Filler: Nicaraguan, Honduran
Size: 5 x 60 “Double Robusto”
Number of Cigars Smoked Prior to Review: 1
Accompanying Libation: Two Bottles of Jack Daniels
Today we take a look at the Rolling Thunder .50 Caliber Maduro Double Robusto.
I want to thank two people for their generosity and kindness. David Weinberg and Dave Cribbin, owner of Rolling Thunder. Both sent me a nice care package of these fine sticks. How do I know they are fine sticks? Because after I wrote my review of the .50 Caliber Connecticut blend, I got lots of messages telling me:…wait til you try the Maduro.”
After that, I will review the Natural.
From the Rolling Thunder web site:
“Pepper & spice during pre-light with excellent heavy strong smoke throughout. – Full Body. Spicy and deep rich earth tones. Hot wings and a cold beer go great with this. This cigar is for the experienced and well rounded cigar aficionado.
“Rolling Thunder Cigars distinctive brand of cigars are hand rolled in Ybor City Florida, also known as The Cigar City! Named after Vincente Martinez-Ybor who founded the city in 1885 and created the very first industrialized city in the state of Florida, that industry was centered around the manufacture of cigars. The City is rich in cigar culture and populated with many Cuban born and trained Cigar rollers.
“Before founding Rolling Thunder Cigars I literally smoked my way through Ybor’s cigar makers until I found the company that I was comfortable putting the Rolling Thunder Cigars brand on.
“Combining the finest Cuban seed tobacco from Honduras and Nicaragua and rolling cigars with near perfect construction is what sets Rolling Thunder cigars apart!”
The cigars are sold without cigar bands and in 5, 10, and 20 packs.
They also come in two other blends: .50 Caliber Connecticut Shade and .50 Caliber Natural Wrappers. Price range: $6.00-$6.50.
The size varies on the Maduro with the addition of a Double Corona 7 x 60.
All Rolling Thunder cigars can be purchased on their web site.
Rolling Thunder procures their tobacco from Oliva Tobacco and is made with 100% Cuban seed.
I have all three varieties in terms of wrapper blends. All are nice looking sticks. Seams are tight. A normal amount of veins. A beautifully done triple cap. The wrapper is a super dark, oily, seal brown color. There is just the slightest of tooth.
I love the cigar band. All of us gun enthusiasts dig this little bit of nod to our culture. I don’t have a Barrett .50 cal to use for my photos so a photo will do:
AROMA AND COLD DRAW NOTES:
The most pungent of aromas is a deep earthy tobacco element. Also, some floral notes, sweetness, cocoa, cinnamon, and spice.
On the cold draw, I get earthy tobacco, sweetness, and spice.
SIZES AND PRICING:
5 x 60 Double Robusto $6.00
7 x 60 Double Corona $6.50
First puffs are delicious. Full of spiciness, chocolate, sweetness, dried fruit, cinnamon, cream, and that rich tobacco flavor.
The draw is spot on.
I don’t know if my mouth is stretching or what. I’ve weaned myself off chomping cigars while I type. It has always made for a crappy photo. So I now delicately hold the cap between my lips like a French lady of the Court of Louis IX. I look like a puffer fish when I do this.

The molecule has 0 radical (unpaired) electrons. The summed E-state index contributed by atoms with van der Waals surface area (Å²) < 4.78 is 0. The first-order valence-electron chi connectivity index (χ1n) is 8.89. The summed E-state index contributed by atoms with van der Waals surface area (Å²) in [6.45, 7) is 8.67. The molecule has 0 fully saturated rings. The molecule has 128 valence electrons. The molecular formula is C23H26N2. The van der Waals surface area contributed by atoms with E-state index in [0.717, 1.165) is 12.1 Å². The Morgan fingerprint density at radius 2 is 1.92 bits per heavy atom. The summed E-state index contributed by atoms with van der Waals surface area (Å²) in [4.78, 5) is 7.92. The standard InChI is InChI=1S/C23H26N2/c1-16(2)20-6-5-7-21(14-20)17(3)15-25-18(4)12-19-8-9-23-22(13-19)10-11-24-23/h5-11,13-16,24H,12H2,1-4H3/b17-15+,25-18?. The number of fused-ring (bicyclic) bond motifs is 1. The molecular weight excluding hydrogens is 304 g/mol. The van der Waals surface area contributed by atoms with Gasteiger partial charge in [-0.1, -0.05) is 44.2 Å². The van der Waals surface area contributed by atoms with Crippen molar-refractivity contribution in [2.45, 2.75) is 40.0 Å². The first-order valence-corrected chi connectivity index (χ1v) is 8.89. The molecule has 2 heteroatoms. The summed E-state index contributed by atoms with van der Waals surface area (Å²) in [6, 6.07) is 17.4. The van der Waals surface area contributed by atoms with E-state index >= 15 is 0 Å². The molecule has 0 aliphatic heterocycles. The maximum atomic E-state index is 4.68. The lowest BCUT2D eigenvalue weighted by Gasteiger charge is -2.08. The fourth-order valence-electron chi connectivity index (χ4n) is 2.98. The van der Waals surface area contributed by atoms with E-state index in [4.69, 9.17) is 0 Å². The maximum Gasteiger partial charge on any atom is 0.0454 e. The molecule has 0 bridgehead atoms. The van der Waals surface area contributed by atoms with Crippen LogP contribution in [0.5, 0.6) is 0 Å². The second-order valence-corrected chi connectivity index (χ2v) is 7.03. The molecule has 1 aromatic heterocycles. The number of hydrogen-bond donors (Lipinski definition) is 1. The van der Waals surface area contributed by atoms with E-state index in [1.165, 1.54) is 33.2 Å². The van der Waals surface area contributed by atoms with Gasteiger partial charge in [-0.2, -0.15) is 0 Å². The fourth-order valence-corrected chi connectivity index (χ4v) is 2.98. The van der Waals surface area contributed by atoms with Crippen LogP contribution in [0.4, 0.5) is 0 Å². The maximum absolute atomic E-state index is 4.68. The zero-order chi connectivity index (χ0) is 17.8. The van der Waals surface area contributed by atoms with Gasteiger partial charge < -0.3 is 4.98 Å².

I have learned to hold a 60 gauge in my mouth without wetting the hell out of the cap. Thank you, thank you. Job well done. I’ve now left the building.
The char line is doing just fine.
Know what I’m getting tired of hearing from manufacturers? That they use only the top notch #9 rollers for their cigars. And their daily output is small.
I get it home and it has terrible burn issues. One after another..the same thing. I got a care package of wonderful cigars recently and some of the least usual suspects had burn issues. The San Cristobal Revelation was a disaster and had to be tossed. A few others. I know how to humidify a humidor. So it ain’t me babe. No, no, no, it ain’t me babe.
The point to my rant? Here we have a $6 cigar and the construction is top drawer. Not a single burn issue. Explain that to me please. RT doesn’t make extraordinary claims about the production of their cigars. They just go ahead and do it right the first time. Brava Dave Cribbin.
And heeeere’s Johnny: Spice, chocolate, creaminess, herbal notes, sweetness, coffee, earthiness, a touch of leather, and cinnamon.
I love Rolling Thunder Cigars. Cribbin must have signed a pact with the devil. The man is cranking out three blends in enormous sizes and hitting the nail on the head with each try. Yeah, he is in cahoots with Beelzebub.
I’m 1-1/4” into the Rolling Thunder .50 Caliber Maduro Double Robusto. Up to now, the cigar has been in the medium body range. And the flavors have been nuanced and subtle.
That ends right here. The strength hits medium/full. And a light switch is turned on and the flavors hit the roof.
I taste black cherry. Very common in Nic cigar blends. I also taste raisins and dates.
And then there is a caramel or toffee component that is driving my palate wild. Very much like a Crème brûlée with all the creamy custard and caramelized top.
The Rolling Thunder .50 Caliber Maduro Double Robusto is cooking on high heat now. Bustling along dishing out big adult portions of flavor and robustness.
Even this poor schmuck can afford these cigars. This is the second one I’ve smoked from what was sent to me. The messages I got telling me Watch Out! Here comes the Maduro were right on target. A magnificent blend of body and flavor.
Next month at social security time, I am going to plop down my shekels and buy a box.